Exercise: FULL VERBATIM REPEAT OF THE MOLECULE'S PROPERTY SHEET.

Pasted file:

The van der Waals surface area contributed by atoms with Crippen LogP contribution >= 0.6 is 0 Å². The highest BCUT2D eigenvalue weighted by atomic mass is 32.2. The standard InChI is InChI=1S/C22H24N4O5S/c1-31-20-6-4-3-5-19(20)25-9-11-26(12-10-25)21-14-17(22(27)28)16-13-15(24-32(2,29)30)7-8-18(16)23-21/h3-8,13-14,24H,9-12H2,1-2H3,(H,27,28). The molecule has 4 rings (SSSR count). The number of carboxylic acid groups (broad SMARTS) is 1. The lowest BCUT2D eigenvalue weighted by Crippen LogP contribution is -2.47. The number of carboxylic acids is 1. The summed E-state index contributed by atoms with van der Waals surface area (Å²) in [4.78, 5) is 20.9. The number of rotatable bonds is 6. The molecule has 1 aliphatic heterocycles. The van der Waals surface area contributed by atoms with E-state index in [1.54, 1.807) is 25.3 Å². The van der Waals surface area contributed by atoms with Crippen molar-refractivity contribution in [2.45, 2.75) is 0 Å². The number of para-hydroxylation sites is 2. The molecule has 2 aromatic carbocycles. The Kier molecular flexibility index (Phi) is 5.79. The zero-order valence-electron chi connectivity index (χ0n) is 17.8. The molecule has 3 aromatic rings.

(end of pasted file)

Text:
The van der Waals surface area contributed by atoms with Crippen LogP contribution >= 0.6 is 0 Å². The highest BCUT2D eigenvalue weighted by atomic mass is 32.2. The standard InChI is InChI=1S/C22H24N4O5S/c1-31-20-6-4-3-5-19(20)25-9-11-26(12-10-25)21-14-17(22(27)28)16-13-15(24-32(2,29)30)7-8-18(16)23-21/h3-8,13-14,24H,9-12H2,1-2H3,(H,27,28). The molecule has 4 rings (SSSR count). The number of carboxylic acid groups (broad SMARTS) is 1. The lowest BCUT2D eigenvalue weighted by Crippen LogP contribution is -2.47. The number of carboxylic acids is 1. The summed E-state index contributed by atoms with van der Waals surface area (Å²) in [4.78, 5) is 20.9. The number of rotatable bonds is 6. The molecule has 1 aliphatic heterocycles. The van der Waals surface area contributed by atoms with E-state index in [1.54, 1.807) is 25.3 Å². The van der Waals surface area contributed by atoms with Crippen molar-refractivity contribution in [2.45, 2.75) is 0 Å². The number of para-hydroxylation sites is 2. The molecule has 2 aromatic carbocycles. The Kier molecular flexibility index (Phi) is 5.79. The zero-order valence-electron chi connectivity index (χ0n) is 17.8. The molecule has 3 aromatic rings.